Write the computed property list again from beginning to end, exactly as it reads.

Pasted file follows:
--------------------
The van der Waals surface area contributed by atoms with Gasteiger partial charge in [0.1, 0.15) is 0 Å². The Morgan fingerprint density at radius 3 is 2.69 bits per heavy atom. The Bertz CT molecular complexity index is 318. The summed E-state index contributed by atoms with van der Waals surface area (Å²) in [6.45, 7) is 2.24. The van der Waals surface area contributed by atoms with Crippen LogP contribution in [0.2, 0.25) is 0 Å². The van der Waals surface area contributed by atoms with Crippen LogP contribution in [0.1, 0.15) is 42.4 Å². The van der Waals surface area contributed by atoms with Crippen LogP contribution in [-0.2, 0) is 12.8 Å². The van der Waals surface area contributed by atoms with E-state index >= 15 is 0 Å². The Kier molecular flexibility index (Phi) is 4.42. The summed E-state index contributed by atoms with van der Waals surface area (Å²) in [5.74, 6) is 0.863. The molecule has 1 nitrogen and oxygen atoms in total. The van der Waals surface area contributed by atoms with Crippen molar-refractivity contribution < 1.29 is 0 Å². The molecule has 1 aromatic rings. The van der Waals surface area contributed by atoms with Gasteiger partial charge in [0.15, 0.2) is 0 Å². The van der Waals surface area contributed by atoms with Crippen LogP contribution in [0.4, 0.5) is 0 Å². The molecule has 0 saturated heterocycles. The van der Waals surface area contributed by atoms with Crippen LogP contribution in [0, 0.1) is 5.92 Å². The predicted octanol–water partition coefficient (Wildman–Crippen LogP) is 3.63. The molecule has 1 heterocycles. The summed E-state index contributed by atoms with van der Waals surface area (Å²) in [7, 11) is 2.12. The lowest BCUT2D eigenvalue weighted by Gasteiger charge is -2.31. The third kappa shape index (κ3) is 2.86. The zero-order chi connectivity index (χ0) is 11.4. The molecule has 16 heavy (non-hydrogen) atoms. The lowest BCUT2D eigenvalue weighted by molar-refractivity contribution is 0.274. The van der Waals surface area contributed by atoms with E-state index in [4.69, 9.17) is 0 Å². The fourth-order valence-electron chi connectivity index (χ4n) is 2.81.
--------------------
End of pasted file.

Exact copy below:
The van der Waals surface area contributed by atoms with Gasteiger partial charge in [0.1, 0.15) is 0 Å². The Morgan fingerprint density at radius 3 is 2.69 bits per heavy atom. The Bertz CT molecular complexity index is 318. The summed E-state index contributed by atoms with van der Waals surface area (Å²) in [6.45, 7) is 2.24. The van der Waals surface area contributed by atoms with Crippen LogP contribution in [0.2, 0.25) is 0 Å². The van der Waals surface area contributed by atoms with Crippen LogP contribution in [0.1, 0.15) is 42.4 Å². The van der Waals surface area contributed by atoms with Crippen LogP contribution in [-0.2, 0) is 12.8 Å². The van der Waals surface area contributed by atoms with E-state index >= 15 is 0 Å². The Kier molecular flexibility index (Phi) is 4.42. The summed E-state index contributed by atoms with van der Waals surface area (Å²) in [5.74, 6) is 0.863. The molecule has 1 nitrogen and oxygen atoms in total. The van der Waals surface area contributed by atoms with Crippen molar-refractivity contribution < 1.29 is 0 Å². The molecule has 1 aromatic rings. The van der Waals surface area contributed by atoms with Gasteiger partial charge in [0.15, 0.2) is 0 Å². The van der Waals surface area contributed by atoms with Crippen LogP contribution in [0.4, 0.5) is 0 Å². The molecule has 0 saturated heterocycles. The van der Waals surface area contributed by atoms with Crippen LogP contribution in [0, 0.1) is 5.92 Å². The predicted octanol–water partition coefficient (Wildman–Crippen LogP) is 3.63. The molecule has 1 heterocycles. The summed E-state index contributed by atoms with van der Waals surface area (Å²) in [7, 11) is 2.12. The lowest BCUT2D eigenvalue weighted by Gasteiger charge is -2.31. The third kappa shape index (κ3) is 2.86. The zero-order chi connectivity index (χ0) is 11.4. The molecule has 16 heavy (non-hydrogen) atoms. The lowest BCUT2D eigenvalue weighted by molar-refractivity contribution is 0.274. The van der Waals surface area contributed by atoms with E-state index in [4.69, 9.17) is 0 Å². The fourth-order valence-electron chi connectivity index (χ4n) is 2.81.